Initially focused on the Great Barrier Reef, a programme combines the traditional knowledge of indigenous women with technical training
Spotted: According to archaeologists, indigenous people have inhabited Australia for at least 65,000 years, building up a body of knowledge that amounts to one of the oldest continuous civilisations on earth. Indigenous people themselves traditionally believe their ancestors have been in their country since the time of creation.
A reciprocal relationship with the land is fundamental to the way of life of indigenous communities. For example, the Yuku Baja Muliku people are the Traditional Custodians of Archer Point in North Queensland, Australia. Their lands border one of the world’s most important ecosystems: the Great Barrier Reef.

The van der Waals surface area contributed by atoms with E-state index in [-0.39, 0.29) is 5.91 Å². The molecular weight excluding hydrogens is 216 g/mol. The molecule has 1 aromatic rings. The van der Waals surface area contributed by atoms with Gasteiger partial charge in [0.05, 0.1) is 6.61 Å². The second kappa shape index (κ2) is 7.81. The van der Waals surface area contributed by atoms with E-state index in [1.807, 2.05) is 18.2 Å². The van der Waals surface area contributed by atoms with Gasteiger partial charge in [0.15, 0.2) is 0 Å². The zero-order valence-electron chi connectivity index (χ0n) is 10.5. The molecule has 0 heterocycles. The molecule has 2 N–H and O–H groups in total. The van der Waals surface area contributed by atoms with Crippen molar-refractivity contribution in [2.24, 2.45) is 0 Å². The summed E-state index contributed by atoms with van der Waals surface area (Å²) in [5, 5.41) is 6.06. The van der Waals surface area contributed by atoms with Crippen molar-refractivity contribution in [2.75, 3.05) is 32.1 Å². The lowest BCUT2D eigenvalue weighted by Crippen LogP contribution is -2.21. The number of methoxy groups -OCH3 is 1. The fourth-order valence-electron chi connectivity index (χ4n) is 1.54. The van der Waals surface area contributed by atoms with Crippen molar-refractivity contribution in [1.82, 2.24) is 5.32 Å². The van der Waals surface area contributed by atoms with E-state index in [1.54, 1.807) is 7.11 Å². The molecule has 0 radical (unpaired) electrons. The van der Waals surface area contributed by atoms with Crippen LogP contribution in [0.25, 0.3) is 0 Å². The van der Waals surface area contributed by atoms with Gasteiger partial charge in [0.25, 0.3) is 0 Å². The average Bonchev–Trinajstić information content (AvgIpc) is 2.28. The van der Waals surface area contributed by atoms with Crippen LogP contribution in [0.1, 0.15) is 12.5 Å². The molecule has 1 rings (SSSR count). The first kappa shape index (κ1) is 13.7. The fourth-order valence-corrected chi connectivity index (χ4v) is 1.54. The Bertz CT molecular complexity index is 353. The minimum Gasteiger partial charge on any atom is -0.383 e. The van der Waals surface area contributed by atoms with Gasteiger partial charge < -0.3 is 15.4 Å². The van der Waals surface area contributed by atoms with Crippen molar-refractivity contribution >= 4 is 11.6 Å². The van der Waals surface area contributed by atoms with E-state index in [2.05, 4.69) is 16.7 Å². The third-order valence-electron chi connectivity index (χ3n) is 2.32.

Famed for its biodiversity, the Great Barrier Reef is severely threatened by climate change. In 2022, 91 per cent of reefs surveyed on the Great Barrier Reef were affected by coral bleaching.
Now, a programme is putting local indigenous communities at the heart of the solution to this issue. Larissa Hale, a Yuku Baja Muliku woman, leads The Queensland Indigenous Womens Ranger Network, which empowers indigenous women to use their traditional knowledge while training in digital technologies, geospatial information, automation, and robotics.
This combination of technical training and traditional knowledge is vital, as Indigenous Rangers serve on the frontline of land and sea management and protection.
Other marine conservation innovations spotted by Springwise include airborne laser technology for mapping seagrass meadows, smart tech to monitor octopus fishing, and coral ‘IVF’ for repopulating damaged reefs.
Written By: Matthew Hempstead